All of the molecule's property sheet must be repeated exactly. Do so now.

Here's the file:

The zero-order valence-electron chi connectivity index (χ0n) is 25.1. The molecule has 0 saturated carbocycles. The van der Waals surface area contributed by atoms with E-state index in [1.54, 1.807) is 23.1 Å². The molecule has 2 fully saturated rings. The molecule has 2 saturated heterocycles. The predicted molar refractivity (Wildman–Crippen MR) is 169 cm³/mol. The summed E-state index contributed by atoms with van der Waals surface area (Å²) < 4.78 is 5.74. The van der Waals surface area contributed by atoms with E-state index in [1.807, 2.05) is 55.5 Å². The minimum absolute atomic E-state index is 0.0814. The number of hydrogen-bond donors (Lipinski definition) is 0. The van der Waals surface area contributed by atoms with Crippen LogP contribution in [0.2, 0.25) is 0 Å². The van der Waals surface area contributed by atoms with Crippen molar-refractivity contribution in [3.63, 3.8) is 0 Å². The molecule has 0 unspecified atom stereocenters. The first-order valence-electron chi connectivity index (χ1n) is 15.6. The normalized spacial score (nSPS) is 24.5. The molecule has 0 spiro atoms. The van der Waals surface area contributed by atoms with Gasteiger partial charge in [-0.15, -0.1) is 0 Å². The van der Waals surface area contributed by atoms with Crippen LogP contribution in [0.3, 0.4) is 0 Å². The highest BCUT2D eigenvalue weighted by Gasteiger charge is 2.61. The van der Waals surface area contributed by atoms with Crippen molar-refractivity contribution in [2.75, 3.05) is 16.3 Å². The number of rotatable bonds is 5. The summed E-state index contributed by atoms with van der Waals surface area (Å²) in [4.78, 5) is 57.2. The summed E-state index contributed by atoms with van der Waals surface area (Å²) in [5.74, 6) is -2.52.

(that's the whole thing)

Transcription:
The zero-order valence-electron chi connectivity index (χ0n) is 25.1. The molecule has 0 saturated carbocycles. The van der Waals surface area contributed by atoms with E-state index in [1.54, 1.807) is 23.1 Å². The molecule has 2 fully saturated rings. The molecule has 2 saturated heterocycles. The predicted molar refractivity (Wildman–Crippen MR) is 169 cm³/mol. The summed E-state index contributed by atoms with van der Waals surface area (Å²) < 4.78 is 5.74. The van der Waals surface area contributed by atoms with E-state index in [1.807, 2.05) is 55.5 Å². The minimum absolute atomic E-state index is 0.0814. The number of hydrogen-bond donors (Lipinski definition) is 0. The van der Waals surface area contributed by atoms with Crippen LogP contribution in [0.2, 0.25) is 0 Å². The van der Waals surface area contributed by atoms with Crippen molar-refractivity contribution in [3.63, 3.8) is 0 Å². The molecule has 0 unspecified atom stereocenters. The first-order valence-electron chi connectivity index (χ1n) is 15.6. The normalized spacial score (nSPS) is 24.5. The molecule has 0 spiro atoms. The van der Waals surface area contributed by atoms with Gasteiger partial charge in [-0.15, -0.1) is 0 Å². The van der Waals surface area contributed by atoms with Crippen LogP contribution in [0.3, 0.4) is 0 Å². The highest BCUT2D eigenvalue weighted by Gasteiger charge is 2.61. The van der Waals surface area contributed by atoms with Crippen molar-refractivity contribution in [2.75, 3.05) is 16.3 Å². The number of rotatable bonds is 5. The summed E-state index contributed by atoms with van der Waals surface area (Å²) in [4.78, 5) is 57.2. The summed E-state index contributed by atoms with van der Waals surface area (Å²) in [5.74, 6) is -2.52.